The rise in wheat prices on international markets occurred shortly after Russia withdrew from an agreement ensuring the safe transportation of grain ships through the Black Sea. This event reignited concerns about its impact on economically disadvantaged countries dependent on grain imports and Western countries experiencing persistent inflationary pressures.
The Strikes on Odessa Caused Wheat Prices to Rise
Heavy airstrikes targeted Ukraine’s grain storage facilities and port infrastructure in the coastal city of Odesa. These actions followed the UN-brokered termination of the Black Sea grain initiative between Russia and Ukraine.
Under this agreement, there was a significant reduction in grain prices by more than a third (35%). The deal, which has been in effect for just under a year, addressed food shortages resulting from Russia’s blockade of Ukrainian ports, which prevented the shipment of major grain crops in large volumes.
The price of wheat rose nearly 1.5 percent on the Chicago Board of Trade in the morning Thursday. Corn and soybean prices rose similarly. On Wednesday, there was an increase of more than 8% in wheat prices.
Globally, there is a tendency for prices of various agricultural commodities, including rapeseed and sugar, to rise.
Russia Is Using Famine as Terror
As a significant player in the agricultural sector, Ukraine has been recognized for its considerable contribution to the production of grains and oilseeds. It has also been prominent in the past as the world’s fifth-largest exporter of wheat. As a significant player in the world market, Russia has established itself as a major grain exporter.
Moscow believes vessels traveling through the Black Sea towards Ukrainian ports could be perceived as potential military targets.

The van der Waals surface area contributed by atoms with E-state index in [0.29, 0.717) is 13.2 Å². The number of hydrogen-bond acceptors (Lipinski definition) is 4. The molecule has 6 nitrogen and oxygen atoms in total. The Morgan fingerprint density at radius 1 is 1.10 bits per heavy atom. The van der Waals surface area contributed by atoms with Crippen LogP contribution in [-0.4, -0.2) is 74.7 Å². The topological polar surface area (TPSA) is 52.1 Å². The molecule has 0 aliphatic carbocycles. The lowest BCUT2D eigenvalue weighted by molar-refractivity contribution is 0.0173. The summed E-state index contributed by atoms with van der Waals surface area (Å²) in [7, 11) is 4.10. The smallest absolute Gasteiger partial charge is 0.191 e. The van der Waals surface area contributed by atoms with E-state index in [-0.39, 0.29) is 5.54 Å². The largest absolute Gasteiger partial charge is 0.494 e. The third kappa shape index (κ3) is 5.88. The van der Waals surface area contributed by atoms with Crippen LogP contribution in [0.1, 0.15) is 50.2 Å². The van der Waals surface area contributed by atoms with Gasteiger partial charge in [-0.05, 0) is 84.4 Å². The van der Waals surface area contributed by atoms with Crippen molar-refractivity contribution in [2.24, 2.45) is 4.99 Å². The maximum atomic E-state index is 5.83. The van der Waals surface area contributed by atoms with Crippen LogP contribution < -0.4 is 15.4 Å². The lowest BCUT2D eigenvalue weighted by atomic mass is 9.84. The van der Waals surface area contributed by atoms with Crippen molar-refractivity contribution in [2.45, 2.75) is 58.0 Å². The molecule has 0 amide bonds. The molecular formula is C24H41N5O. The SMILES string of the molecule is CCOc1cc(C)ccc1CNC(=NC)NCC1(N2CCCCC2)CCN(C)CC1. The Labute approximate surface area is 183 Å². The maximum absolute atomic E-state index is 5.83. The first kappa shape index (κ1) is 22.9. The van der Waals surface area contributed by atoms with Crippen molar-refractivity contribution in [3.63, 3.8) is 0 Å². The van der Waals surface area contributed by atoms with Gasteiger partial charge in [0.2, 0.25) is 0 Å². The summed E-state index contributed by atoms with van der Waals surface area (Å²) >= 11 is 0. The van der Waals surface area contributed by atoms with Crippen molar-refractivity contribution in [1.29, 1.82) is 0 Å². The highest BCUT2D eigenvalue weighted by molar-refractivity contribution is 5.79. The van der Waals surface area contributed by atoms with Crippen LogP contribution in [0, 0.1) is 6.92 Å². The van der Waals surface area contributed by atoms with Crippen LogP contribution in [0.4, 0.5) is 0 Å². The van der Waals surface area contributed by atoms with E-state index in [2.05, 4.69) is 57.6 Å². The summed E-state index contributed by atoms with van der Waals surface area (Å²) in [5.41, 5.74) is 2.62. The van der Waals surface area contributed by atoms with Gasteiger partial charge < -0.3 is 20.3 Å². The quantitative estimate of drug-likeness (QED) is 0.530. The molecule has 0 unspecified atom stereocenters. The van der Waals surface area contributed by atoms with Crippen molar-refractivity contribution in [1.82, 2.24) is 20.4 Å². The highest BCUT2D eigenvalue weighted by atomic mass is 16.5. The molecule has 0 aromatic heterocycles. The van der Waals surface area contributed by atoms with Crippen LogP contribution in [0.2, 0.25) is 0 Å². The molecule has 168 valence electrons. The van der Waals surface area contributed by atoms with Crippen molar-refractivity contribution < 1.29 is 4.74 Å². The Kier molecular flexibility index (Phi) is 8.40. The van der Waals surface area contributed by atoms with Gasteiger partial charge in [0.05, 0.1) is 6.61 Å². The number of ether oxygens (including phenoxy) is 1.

On Thursday, the European Union’s foreign policy chief said that an entity called Russia is involved in the world’s food shortage.
According to Josep Borrell, it is inevitable that the impending situation will lead to a significant global food crisis. This statement was made before a meeting of E.U. foreign ministers.
In line with previous statements by the U.N. Secretary-General, a warning has been issued that many people could face food insecurity.
Before the termination of the grain agreement, wheat prices had fallen about 14% since January, and corn prices had dropped more than 20%.
The recent rebound in commodity futures has raised fears of a possible spike in the price of critical ingredients, coinciding with the easing of food inflation in the U.K. and other Western countries.
African Countries Will Be Hit Hardest
According to Suzanne Streeter, head of money and markets at brokerage Hargreaves Lansdown, the recent price rises experienced by buyers in western regions are indeed disappointing. However, it must be recognized that Russia’s actions have far-reaching implications, especially for countries currently facing severe drought issues. This is especially true for countries in the Horn of Africa, where millions risk severe food shortages and famine.
Analysts note that regions with significant land expansion, including the U.S., are adversely affected by atypical climatic conditions characterized by high temperatures and insufficient rainfall. Forecasts for the U.S. wheat crop have been reduced, bringing estimated stocks to levels not seen in 16 years.
Streeter said that the confluence of these unfavorable circumstances has led to a marked increase in U.S. wheat futures prices by more than 13% since Tuesday. This development has further heightened concerns about the persistent nature of food price inflation.